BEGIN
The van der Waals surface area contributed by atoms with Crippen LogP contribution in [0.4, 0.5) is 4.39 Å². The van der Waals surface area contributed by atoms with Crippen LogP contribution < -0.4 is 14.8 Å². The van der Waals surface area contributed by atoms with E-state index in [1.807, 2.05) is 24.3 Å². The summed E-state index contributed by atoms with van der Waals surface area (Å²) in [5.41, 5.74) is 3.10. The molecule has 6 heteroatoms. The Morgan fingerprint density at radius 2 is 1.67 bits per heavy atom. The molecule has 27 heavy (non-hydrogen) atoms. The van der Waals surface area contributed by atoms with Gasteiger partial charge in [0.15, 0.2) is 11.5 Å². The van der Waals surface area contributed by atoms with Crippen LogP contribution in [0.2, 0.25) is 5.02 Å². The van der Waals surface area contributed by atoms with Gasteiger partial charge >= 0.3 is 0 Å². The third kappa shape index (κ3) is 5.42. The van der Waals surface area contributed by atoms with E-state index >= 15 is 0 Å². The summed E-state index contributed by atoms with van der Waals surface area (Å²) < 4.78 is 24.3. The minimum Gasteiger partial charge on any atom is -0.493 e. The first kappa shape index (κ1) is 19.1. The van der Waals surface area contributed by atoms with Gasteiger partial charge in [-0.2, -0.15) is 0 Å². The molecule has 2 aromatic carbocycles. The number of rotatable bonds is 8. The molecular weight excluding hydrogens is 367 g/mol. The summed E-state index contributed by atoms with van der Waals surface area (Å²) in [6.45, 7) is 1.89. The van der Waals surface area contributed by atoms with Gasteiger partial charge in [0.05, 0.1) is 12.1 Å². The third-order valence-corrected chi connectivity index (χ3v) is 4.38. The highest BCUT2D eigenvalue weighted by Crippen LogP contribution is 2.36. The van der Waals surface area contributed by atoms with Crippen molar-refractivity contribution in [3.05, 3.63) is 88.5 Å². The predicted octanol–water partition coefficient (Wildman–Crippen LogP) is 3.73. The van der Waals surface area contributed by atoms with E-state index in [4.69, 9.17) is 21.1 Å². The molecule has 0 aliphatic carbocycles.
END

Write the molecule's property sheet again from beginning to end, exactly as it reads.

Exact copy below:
The van der Waals surface area contributed by atoms with Crippen LogP contribution in [0.4, 0.5) is 4.39 Å². The van der Waals surface area contributed by atoms with Crippen LogP contribution < -0.4 is 14.8 Å². The van der Waals surface area contributed by atoms with E-state index in [1.807, 2.05) is 24.3 Å². The summed E-state index contributed by atoms with van der Waals surface area (Å²) in [5.41, 5.74) is 3.10. The molecule has 6 heteroatoms. The Morgan fingerprint density at radius 2 is 1.67 bits per heavy atom. The molecule has 27 heavy (non-hydrogen) atoms. The van der Waals surface area contributed by atoms with Gasteiger partial charge in [0.15, 0.2) is 11.5 Å². The van der Waals surface area contributed by atoms with Crippen LogP contribution in [0.2, 0.25) is 5.02 Å². The van der Waals surface area contributed by atoms with Gasteiger partial charge >= 0.3 is 0 Å². The third kappa shape index (κ3) is 5.42. The van der Waals surface area contributed by atoms with E-state index >= 15 is 0 Å². The summed E-state index contributed by atoms with van der Waals surface area (Å²) < 4.78 is 24.3. The minimum Gasteiger partial charge on any atom is -0.493 e. The first kappa shape index (κ1) is 19.1. The van der Waals surface area contributed by atoms with Gasteiger partial charge in [-0.2, -0.15) is 0 Å². The molecule has 2 aromatic carbocycles. The number of rotatable bonds is 8. The molecular weight excluding hydrogens is 367 g/mol. The summed E-state index contributed by atoms with van der Waals surface area (Å²) in [6.45, 7) is 1.89. The van der Waals surface area contributed by atoms with Gasteiger partial charge in [0.05, 0.1) is 12.1 Å². The third-order valence-corrected chi connectivity index (χ3v) is 4.38. The highest BCUT2D eigenvalue weighted by Crippen LogP contribution is 2.36. The van der Waals surface area contributed by atoms with Crippen molar-refractivity contribution in [3.05, 3.63) is 88.5 Å². The predicted octanol–water partition coefficient (Wildman–Crippen LogP) is 3.73. The van der Waals surface area contributed by atoms with E-state index in [4.69, 9.17) is 21.1 Å². The molecule has 0 aliphatic carbocycles.